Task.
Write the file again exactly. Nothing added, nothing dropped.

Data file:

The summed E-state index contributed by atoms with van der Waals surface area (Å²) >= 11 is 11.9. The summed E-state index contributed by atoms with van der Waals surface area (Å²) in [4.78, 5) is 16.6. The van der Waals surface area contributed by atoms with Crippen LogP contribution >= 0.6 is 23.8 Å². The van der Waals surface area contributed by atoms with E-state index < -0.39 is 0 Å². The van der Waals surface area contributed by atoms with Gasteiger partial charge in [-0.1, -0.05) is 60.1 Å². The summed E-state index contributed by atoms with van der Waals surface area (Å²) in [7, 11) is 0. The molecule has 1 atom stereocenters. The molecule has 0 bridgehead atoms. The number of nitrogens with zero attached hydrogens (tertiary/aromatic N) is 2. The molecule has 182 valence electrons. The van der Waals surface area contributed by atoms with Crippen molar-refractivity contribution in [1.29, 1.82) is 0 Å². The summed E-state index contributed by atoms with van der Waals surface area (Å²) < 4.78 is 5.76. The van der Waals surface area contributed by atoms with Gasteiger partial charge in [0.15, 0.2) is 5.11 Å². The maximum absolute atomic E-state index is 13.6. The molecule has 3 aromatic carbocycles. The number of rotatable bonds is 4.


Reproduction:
The summed E-state index contributed by atoms with van der Waals surface area (Å²) >= 11 is 11.9. The summed E-state index contributed by atoms with van der Waals surface area (Å²) in [4.78, 5) is 16.6. The van der Waals surface area contributed by atoms with Crippen LogP contribution >= 0.6 is 23.8 Å². The van der Waals surface area contributed by atoms with E-state index < -0.39 is 0 Å². The van der Waals surface area contributed by atoms with Gasteiger partial charge in [-0.1, -0.05) is 60.1 Å². The summed E-state index contributed by atoms with van der Waals surface area (Å²) in [7, 11) is 0. The molecule has 1 atom stereocenters. The molecule has 0 bridgehead atoms. The number of nitrogens with zero attached hydrogens (tertiary/aromatic N) is 2. The molecule has 182 valence electrons. The van der Waals surface area contributed by atoms with Crippen molar-refractivity contribution in [1.29, 1.82) is 0 Å². The summed E-state index contributed by atoms with van der Waals surface area (Å²) < 4.78 is 5.76. The van der Waals surface area contributed by atoms with Gasteiger partial charge in [0.15, 0.2) is 5.11 Å². The maximum absolute atomic E-state index is 13.6. The molecule has 3 aromatic carbocycles. The number of rotatable bonds is 4.